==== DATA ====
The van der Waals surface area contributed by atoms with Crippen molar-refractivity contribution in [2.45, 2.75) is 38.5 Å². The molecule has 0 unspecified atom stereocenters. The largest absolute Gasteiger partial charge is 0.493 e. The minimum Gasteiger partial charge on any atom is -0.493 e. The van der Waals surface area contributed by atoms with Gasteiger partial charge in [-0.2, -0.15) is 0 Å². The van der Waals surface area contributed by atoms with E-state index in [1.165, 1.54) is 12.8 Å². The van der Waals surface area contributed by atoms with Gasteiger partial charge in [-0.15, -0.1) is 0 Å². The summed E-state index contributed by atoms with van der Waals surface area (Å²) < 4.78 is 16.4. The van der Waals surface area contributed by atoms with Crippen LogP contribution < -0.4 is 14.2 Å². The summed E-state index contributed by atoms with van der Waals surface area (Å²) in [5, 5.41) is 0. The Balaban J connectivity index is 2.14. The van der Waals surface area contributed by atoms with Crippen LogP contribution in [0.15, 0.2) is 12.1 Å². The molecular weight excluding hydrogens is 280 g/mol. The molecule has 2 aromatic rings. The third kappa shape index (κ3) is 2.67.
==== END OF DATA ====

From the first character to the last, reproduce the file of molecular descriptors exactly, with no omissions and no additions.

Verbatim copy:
The van der Waals surface area contributed by atoms with Crippen molar-refractivity contribution in [2.45, 2.75) is 38.5 Å². The molecule has 0 unspecified atom stereocenters. The largest absolute Gasteiger partial charge is 0.493 e. The minimum Gasteiger partial charge on any atom is -0.493 e. The van der Waals surface area contributed by atoms with Gasteiger partial charge in [-0.2, -0.15) is 0 Å². The van der Waals surface area contributed by atoms with E-state index in [1.165, 1.54) is 12.8 Å². The van der Waals surface area contributed by atoms with Gasteiger partial charge in [-0.15, -0.1) is 0 Å². The summed E-state index contributed by atoms with van der Waals surface area (Å²) < 4.78 is 16.4. The van der Waals surface area contributed by atoms with Crippen LogP contribution < -0.4 is 14.2 Å². The summed E-state index contributed by atoms with van der Waals surface area (Å²) in [5, 5.41) is 0. The Balaban J connectivity index is 2.14. The van der Waals surface area contributed by atoms with Crippen LogP contribution in [0.15, 0.2) is 12.1 Å². The molecular weight excluding hydrogens is 280 g/mol. The molecule has 2 aromatic rings. The third kappa shape index (κ3) is 2.67.